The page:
Building Better Arts Facilities
Lessons from a U.S. National Study.
Routledge – 2015 – 172 pages
Routledge – 2015 – 172 pages
At the turn of the 21st century, a significant boom in the construction of cultural buildings took saw the creation of hundreds of performing arts centers, theaters, and museums. After these buildings were completed, however, many of these cultural organizations struggled to survive, or, alternatively, drifted off mission as the construction project forced monetary or other considerations to be prioritized. Building Better Arts Facilities: Lessons from a U.S. National Study examines the ways in which organizations planned and managed building projects during this boom, and investigates organizational operations after projects were completed.
By integrating quantitative data with case-study evidence, the authors identify the differences between the ways some organizations were able to successfully meet the challenges of a large construction project and others that were not. With empirical evidence and analysis, this book highlights better practices for managing and leading cultural building ventures. Readers of this book – be they arts managers, politicians, board members, city planners, foundation executives, or philanthropists – will find that book provides valuable perspective and insight about building cultural facilities, and that reading it will serve to make building projects go more smoothly in the future.
An original empirical investigation of the problems of cultural infrastructural projects that asks uncomfortable questions, and provides effective answers to them, for students, academics and practitioners alike.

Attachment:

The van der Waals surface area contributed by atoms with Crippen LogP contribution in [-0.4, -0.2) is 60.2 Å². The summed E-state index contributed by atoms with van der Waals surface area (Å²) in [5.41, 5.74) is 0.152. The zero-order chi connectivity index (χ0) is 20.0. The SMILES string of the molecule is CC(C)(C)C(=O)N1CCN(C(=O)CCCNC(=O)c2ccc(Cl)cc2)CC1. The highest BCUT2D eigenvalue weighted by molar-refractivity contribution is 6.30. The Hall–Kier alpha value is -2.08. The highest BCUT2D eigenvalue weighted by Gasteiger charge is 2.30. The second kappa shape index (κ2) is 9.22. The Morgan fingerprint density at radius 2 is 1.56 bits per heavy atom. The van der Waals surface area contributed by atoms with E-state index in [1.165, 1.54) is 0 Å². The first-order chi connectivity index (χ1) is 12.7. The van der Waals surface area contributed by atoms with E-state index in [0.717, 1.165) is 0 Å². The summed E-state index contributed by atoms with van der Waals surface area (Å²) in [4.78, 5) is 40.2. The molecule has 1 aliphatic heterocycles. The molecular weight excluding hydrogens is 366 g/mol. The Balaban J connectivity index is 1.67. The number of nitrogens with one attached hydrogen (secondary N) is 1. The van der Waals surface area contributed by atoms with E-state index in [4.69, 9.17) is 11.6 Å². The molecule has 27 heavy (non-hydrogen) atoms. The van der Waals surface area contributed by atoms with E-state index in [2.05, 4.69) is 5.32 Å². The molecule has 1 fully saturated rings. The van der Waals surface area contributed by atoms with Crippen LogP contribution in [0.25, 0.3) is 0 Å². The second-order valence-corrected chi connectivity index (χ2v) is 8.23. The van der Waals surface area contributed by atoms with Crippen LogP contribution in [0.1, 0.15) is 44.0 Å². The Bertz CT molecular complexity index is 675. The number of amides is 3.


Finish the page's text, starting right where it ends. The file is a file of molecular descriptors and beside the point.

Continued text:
Clive Gray, Associate Professor, Centre for Cultural Policy Studies, University of Warwick, UK
An important landmark in our reflection on the role and place of cultural facilities in the development of a rich, diverse and above all sustainable cultural landscape. By combining solid statistical data with a challenging analysis of qualitative aspects such as leadership, mission statements or political context, and by confronting success stories with real disasters in various fields (ranging from centers for performing arts to museums), this book succeeds in offering an indispensable tool for the creation or the implementation of cultural facilities. (Jan Baetens, University of Leuven)
Introduction 1. Two Case Studies 2. The Rise of the Performing Arts Center 3. The Southern Boom 4. Not Just Big Cities 5. Museums 6. Conclusion Afterword
Joanna Woronkowicz is an assistant professor of nonprofit management and arts administration in the School of Public and Environmental Affairs at Indiana University, Bloomington, USA. She previously served as the Senior Research Officer at the National Endowment for the Arts.
D. Carroll Joynes is a Lecturer at the Harris School of Public Policy Studies, University of Chicago, USA. He co-founded the Cultural Policy Center and served as executive director for its first ten years. With Norman Bradburn, he is currently serving as director of the research project Cultural Infrastructure in the United States.
Norman Bradburn is the Tiffany and Margaret Blake Distinguished Service Professor Emeritus in the faculties of the University of Chicago’s Irving B. Harris Graduate School of Public Policy Studies, Department of Psychology, Booth School of Business and the College, USA, and a Senior Fellow at NORC, also at the University of Chicago. He is co-director of the American Academy of Arts and Sciences’ Humanities Indicators project and principal investigator of the CPC’s Cultural Infrastructure project.